Back on Earth Mike was nothing special, certainly not the ideal candidate for being ambassador to the whole planet, yet by a twist of fate or for God’s entertainment he landed in that position. His landing on the planet was more of a skid than the graceful glide the craft was programmed for, but of course the previous use of the word landed was not literal. Mike’s daily life consisted of drinking large quantities of bitter, shouting at the television when he disagreed with things being said, eating food cooked by other people and occasionally seeking out jobs with little commitment. The only differences were that the order seemed to be due to complete random chance, or at least anyone unfamiliar with scientific definitions of random might call it that. His cat at least could not figure out his pattern, though cats never were very good at maths; politics are where cats are most at home.
Mike resembled a skinny man who had eaten an inflatable chair and allowed it to blow up in his stomach, perhaps through all the shouting he does at the television, which would allow the air to get in whenever he took a deep breath in preparation for another pointless diatribe. His hair was rarely washed and was going grey in places, his face unshaven, and his glasses were constantly steamed. Currently his glasses were pointing upwards at a flag he had just erected, though really it was just a towel he had tied to a metal pole that had broken off of the ship. Mike didn’t know what the pole did and in typical Mike fashion he did not care one jot. This planet was now his, though he didn’t bother giving it a name. He always planned on letting his wife name things like children and random planets, but never having married puts a stop to that plan. Mike was always perplexed about why nobody wanted to marry him, perhaps he could find a lovely alien wife here who could name the planet, he wondered. While she was at it she could even name his cat.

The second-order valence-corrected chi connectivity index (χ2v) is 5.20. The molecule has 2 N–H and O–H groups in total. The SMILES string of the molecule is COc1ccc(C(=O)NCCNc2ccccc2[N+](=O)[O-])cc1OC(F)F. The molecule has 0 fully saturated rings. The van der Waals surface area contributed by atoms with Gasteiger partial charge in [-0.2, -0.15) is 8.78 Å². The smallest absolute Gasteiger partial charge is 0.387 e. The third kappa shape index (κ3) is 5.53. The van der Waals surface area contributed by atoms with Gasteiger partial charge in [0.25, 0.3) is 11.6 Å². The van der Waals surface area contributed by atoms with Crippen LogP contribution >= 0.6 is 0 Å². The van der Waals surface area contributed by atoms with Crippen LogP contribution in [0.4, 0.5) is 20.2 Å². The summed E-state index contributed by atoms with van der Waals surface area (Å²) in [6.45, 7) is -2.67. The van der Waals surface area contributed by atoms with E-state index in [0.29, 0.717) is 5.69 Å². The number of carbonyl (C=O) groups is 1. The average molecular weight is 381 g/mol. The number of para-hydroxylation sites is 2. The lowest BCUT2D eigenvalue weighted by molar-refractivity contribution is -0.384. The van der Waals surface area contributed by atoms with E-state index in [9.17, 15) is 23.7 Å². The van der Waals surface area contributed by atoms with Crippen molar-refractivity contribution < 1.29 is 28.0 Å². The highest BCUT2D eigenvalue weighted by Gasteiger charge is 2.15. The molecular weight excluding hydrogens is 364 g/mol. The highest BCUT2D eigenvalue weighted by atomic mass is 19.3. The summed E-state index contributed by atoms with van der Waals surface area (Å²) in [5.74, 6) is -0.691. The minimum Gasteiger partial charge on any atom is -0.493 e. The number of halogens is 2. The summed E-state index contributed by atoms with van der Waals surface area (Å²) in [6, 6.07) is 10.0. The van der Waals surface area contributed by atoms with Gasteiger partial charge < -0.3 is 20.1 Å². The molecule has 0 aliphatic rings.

Mike’s day on this strange new world involved urinating on more shiny blue plants, shouting at the type F star, eating his food storage supplies which sadly contained no fry-up, and seeking shelter. His exploration did not take him far, nor did he observe much. He was not perturbed by the lack of animal life in his vicinity and eventually went back to sleep in the comfort of the spaceship.
As he slept, his snores carried for miles. The planet he was on was rather large and lacked mountains, so everything with eyes for miles around had seen his skid landing. It just so happened that something with eyes was watching him closely, though it may have been using other senses too. If they possessed noses they would probably have gotten as far away from Mike as possible; the food supplies appeared to have been disagreeing with his stomach. Instead, the as yet undescribed creatures dragged the space ship back to their living area and waited for Mike to wake up.
At one point in the middle of the night Mike leapt up sharply, ran over to a tree, relieved himself all over it, mumbled something inaudibly, and then returned to his snoring in the craft. The creatures observing never did find out what this strange behaviour was. When Mike awoke very early the next afternoon he was welcomed by some strange looking creatures with strange food. Ordinarily this would be a very unusual experience and one would feel a mixture of fear and excitement as well as harbouring a plethora of questions. Not for Mike. He tucked in to the strange grub and barely said a word until he had finished. Those first words were “do you do beer?” followed by a rather loud burp.
By one of those often unexplained science fiction coincidences Mike had landed on the only other planet where English is spoken, not only that, but it is also spoken with English accents. Mike figured that these alien creatures must have come from somewhere near Manchester. He met with the tribe leaders and explained how he got there, a story which should not have taken long, but Mike had to embellish it a bit.